I'm currently trying to figure out the following in the simplest possible way:

Say we have a nozzle in a vacuum environment. A gas of a certain pressure is emitted through the nozzle, which has a certain diameter, int the vacuum. The question is now how high is the pressure at a certain distance away from the nozzle exit?

Any help would be greatly appreciated!


The answer is that it depends on what you mean by pressure.

To understand this imagine you have some gas in a canister at some pressure $P$, and you look at the inside walls of the canister with a microscope so powerful that you can see the gas molecules whizzing about and bouncing off the walls. One of collisions would look like this.


The gas molecules have a mass $m$ and some average velocity $v$ so they have a momentum $mv$. When one molecule rebounds from the wall the change of momentum is $2mv$, but the rate of change of momentum is just the force exerted on the wall. So if the number of collisions with the wall per second per unit area is $N$, then the pressure on the wall will be $P = 2Nmv$ (not quite, because not all collisions are at right angles, but let's skip over this).

Anyhow, the point is that pressure is caused by collisions with gas molecules. In a canister of gas (like the room you're in) the molecules are moving in all directions at random so the pressure they produce is the same everywhere. So for example the air pressure on you is the same all over your skin.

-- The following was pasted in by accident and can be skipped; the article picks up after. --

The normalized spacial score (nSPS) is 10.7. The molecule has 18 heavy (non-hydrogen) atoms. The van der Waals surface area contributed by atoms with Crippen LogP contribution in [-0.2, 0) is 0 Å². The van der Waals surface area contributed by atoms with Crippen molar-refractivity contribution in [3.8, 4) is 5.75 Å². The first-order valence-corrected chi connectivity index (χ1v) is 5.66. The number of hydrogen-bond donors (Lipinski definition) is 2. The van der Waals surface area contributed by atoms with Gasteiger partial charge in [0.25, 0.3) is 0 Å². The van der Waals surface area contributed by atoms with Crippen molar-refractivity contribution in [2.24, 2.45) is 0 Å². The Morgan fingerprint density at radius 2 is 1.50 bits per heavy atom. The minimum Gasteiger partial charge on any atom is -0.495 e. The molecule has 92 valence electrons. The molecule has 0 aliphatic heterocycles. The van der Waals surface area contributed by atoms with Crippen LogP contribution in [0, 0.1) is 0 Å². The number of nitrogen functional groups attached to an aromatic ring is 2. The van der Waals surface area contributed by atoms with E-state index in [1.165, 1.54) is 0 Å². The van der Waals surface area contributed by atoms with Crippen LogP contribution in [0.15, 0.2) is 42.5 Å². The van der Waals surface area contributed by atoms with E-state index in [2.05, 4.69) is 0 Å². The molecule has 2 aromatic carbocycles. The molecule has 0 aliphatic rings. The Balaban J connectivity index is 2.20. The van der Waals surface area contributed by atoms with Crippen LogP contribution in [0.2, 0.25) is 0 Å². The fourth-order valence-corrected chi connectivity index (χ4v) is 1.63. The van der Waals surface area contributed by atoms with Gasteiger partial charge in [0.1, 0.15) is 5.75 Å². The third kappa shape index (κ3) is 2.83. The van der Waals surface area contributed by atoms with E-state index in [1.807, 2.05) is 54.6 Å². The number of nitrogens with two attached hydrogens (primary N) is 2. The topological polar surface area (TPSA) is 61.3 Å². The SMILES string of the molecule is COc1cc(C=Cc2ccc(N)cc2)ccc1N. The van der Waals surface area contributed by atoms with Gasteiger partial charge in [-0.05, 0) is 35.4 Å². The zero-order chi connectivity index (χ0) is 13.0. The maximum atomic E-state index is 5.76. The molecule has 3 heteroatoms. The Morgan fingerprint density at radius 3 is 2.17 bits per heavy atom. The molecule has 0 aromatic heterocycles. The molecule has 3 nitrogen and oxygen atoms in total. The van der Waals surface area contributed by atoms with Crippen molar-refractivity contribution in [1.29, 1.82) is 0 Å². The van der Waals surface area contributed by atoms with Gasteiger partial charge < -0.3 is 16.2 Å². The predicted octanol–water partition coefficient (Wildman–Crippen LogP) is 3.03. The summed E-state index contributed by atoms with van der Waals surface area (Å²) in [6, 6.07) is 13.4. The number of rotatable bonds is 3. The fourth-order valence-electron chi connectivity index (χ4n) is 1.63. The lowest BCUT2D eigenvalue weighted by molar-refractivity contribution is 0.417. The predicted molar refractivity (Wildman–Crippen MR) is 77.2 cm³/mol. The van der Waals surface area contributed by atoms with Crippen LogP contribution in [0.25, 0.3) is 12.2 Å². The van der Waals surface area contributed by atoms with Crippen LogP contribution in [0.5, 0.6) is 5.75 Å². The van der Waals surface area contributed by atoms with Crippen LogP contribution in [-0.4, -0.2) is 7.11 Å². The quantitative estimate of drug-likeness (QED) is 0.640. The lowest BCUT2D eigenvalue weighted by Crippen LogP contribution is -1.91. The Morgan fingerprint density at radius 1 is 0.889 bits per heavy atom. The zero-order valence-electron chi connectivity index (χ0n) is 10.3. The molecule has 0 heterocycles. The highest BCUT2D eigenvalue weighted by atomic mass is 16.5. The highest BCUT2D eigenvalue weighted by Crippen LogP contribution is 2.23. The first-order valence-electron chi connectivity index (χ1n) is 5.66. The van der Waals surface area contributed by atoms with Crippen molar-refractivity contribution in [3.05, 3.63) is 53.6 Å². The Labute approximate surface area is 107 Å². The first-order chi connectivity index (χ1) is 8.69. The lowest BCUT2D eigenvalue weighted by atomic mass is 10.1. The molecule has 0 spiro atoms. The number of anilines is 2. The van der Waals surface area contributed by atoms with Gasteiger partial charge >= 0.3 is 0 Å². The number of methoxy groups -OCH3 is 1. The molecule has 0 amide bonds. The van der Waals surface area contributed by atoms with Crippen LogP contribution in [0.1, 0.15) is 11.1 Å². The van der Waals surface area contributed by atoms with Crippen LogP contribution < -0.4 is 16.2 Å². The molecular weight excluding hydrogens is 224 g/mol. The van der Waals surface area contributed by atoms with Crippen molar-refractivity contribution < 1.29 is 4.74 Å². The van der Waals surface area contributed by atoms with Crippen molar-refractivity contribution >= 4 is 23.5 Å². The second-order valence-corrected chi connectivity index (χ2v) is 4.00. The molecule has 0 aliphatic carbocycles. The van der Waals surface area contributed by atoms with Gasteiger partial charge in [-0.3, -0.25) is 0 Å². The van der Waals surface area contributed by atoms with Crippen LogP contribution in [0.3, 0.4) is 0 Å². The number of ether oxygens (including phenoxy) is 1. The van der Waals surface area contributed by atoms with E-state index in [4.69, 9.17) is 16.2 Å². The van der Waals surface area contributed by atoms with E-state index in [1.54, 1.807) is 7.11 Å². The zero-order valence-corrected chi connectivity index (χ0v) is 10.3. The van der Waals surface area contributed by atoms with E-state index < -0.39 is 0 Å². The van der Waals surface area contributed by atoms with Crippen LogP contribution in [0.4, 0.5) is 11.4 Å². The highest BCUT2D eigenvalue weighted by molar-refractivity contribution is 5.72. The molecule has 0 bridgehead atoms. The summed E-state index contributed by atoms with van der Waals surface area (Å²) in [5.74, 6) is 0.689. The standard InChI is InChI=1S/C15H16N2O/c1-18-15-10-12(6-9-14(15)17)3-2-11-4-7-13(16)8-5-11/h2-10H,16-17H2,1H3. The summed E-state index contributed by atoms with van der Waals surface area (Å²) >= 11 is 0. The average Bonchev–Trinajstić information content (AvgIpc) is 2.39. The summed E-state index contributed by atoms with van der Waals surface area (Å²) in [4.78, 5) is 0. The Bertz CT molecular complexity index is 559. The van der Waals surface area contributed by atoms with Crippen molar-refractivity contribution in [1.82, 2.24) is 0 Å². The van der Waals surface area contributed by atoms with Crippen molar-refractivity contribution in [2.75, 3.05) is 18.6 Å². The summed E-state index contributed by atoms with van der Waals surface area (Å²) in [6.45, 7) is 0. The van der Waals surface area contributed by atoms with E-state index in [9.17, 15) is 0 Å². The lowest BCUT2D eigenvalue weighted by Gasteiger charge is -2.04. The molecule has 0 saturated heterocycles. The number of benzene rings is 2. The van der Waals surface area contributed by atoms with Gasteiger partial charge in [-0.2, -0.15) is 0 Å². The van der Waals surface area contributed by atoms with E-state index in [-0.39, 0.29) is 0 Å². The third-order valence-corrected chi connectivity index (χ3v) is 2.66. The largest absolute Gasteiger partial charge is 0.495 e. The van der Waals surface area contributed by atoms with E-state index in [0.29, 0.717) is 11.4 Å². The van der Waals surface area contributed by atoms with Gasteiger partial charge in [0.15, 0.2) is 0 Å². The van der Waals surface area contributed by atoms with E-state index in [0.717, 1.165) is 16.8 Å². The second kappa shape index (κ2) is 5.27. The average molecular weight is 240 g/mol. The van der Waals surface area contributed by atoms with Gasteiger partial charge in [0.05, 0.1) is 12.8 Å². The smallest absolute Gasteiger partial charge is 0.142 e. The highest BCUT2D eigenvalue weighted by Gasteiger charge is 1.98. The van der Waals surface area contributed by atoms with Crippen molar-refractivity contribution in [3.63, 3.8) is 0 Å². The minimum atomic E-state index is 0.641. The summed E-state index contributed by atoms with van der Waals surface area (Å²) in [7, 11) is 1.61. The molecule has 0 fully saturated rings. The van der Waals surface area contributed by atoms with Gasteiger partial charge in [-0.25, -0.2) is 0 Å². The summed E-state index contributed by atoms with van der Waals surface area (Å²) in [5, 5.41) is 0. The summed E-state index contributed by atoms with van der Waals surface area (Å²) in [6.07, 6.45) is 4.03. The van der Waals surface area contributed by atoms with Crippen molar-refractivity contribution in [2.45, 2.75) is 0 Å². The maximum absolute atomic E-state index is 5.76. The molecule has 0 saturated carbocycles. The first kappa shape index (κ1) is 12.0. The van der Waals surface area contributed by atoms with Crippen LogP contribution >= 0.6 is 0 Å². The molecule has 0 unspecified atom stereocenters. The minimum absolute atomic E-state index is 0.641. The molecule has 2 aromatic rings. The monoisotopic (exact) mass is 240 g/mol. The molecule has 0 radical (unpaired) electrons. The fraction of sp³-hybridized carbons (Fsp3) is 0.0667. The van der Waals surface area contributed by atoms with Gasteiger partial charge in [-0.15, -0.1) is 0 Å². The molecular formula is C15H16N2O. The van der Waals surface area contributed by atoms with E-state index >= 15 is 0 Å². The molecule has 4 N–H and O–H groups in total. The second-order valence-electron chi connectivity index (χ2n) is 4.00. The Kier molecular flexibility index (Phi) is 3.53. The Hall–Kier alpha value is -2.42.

But in your example of air escaping from a nozzle the air is not moving at random directions. Instead it's escaping from the nozzle in something like a cone:


Suppose put a box in the path of the escaping gas, and we measure the pressures $P_1$ to $P_4$ on the four sides of the box. If the box were in a gas canister, as we talked about above, all four pressures would be the same because the gas molecule velocities are random so on average equal numbers of gas molecules per second would hit all four sides. But with the gas from the nozzle this clearly isn't true because far more gas molecules will hit side 1 than sides 2, 3 and 4. The pressure $P_1$ would be much greater than $P_2$ and $P_3$ and $P_4$ would be close to zero.

So this is why I started the answer with it depends. You can't simply define a single pressure in a gas stream from a nozzle because the pressure you measure will depend on how you orientate your pressure gauge.

Having said this, the obvious response is to ask what is the pressure $P_1$. The answer is that the number of gas molecules per unit area will decrease as the square of the distance from the nozzle, so the pressure will be:

$$ P_1 \propto \frac{1}{d^2} $$

where the constant of proportionality will be determined by the geometry of the gas flow from the nozzle.


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